Elementary Dirichlet Series and Modular Forms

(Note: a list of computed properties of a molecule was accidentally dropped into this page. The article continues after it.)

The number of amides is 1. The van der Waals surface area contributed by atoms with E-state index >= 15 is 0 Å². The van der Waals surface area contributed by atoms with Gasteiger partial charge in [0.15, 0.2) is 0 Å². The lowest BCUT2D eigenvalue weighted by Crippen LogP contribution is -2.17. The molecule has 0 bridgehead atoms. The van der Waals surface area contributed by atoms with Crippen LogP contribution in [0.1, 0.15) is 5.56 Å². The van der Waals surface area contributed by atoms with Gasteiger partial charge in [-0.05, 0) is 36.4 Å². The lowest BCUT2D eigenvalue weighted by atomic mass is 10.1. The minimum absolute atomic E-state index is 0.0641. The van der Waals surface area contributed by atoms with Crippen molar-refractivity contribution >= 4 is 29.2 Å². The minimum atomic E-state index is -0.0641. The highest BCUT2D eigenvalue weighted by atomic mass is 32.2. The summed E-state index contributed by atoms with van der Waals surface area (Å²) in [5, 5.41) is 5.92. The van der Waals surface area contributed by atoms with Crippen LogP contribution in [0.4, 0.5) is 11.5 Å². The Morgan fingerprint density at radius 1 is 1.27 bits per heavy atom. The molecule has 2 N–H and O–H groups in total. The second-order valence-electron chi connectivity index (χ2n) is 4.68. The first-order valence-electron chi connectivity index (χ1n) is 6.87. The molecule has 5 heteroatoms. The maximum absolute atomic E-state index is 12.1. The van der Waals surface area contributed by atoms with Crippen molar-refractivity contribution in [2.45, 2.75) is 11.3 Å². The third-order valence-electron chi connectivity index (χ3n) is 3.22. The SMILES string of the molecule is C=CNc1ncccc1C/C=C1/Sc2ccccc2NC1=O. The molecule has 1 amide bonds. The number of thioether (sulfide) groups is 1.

A book on any mathematical subject above textbook level is not of much value unless it contains new ideas and new perspectives. Also, the author may be encouraged to include new results, provided that they help the reader gain newinsightsandarepresentedalongwithknownoldresultsinaclearexposition. Itis with this philosophy that Iwrite this volume. The two subjects, Dirichlet series and modular forms, are traditional, but I treat them in both orthodox and unorthodox ways. However, I try to make the book accessible to those who are not familiar with such topics, by including plenty of expository material. More speci?c descriptions of the contents will be given in the Introduction. To some extent, this book has a supplementary nature to my previous book Introduction to the Arithmetic Theory of Automorphic Functions, published by Princeton University Press in 1971, though I do not write the present book with that intent. While the 1971 book grew out of my lectures in various places, the essential points of this new book have never been presented publicly or privately. I hope that it will draw an audience as large as that of the previous book.
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